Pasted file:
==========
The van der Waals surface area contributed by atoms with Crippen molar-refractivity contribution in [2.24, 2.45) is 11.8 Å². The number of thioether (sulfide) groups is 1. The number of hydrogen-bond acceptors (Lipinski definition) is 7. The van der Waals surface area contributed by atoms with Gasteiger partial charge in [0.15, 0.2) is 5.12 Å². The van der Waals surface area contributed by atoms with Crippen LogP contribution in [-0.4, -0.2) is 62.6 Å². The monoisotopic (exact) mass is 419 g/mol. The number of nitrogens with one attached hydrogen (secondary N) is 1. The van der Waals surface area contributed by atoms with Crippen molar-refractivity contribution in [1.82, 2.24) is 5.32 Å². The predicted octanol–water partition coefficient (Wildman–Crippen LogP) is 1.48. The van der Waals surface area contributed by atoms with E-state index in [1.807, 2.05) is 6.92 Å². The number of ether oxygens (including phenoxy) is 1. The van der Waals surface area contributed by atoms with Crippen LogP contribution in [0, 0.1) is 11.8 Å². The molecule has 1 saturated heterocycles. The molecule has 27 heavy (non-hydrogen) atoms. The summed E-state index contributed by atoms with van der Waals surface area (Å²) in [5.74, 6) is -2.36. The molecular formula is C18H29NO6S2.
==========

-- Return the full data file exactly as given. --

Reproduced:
The van der Waals surface area contributed by atoms with Crippen molar-refractivity contribution in [2.24, 2.45) is 11.8 Å². The number of thioether (sulfide) groups is 1. The number of hydrogen-bond acceptors (Lipinski definition) is 7. The van der Waals surface area contributed by atoms with Gasteiger partial charge in [0.15, 0.2) is 5.12 Å². The van der Waals surface area contributed by atoms with Crippen LogP contribution in [-0.4, -0.2) is 62.6 Å². The monoisotopic (exact) mass is 419 g/mol. The number of nitrogens with one attached hydrogen (secondary N) is 1. The van der Waals surface area contributed by atoms with Crippen molar-refractivity contribution in [1.82, 2.24) is 5.32 Å². The predicted octanol–water partition coefficient (Wildman–Crippen LogP) is 1.48. The van der Waals surface area contributed by atoms with E-state index in [1.807, 2.05) is 6.92 Å². The number of ether oxygens (including phenoxy) is 1. The van der Waals surface area contributed by atoms with Crippen LogP contribution in [0, 0.1) is 11.8 Å². The molecule has 1 saturated heterocycles. The molecule has 27 heavy (non-hydrogen) atoms. The summed E-state index contributed by atoms with van der Waals surface area (Å²) in [5.74, 6) is -2.36. The molecular formula is C18H29NO6S2.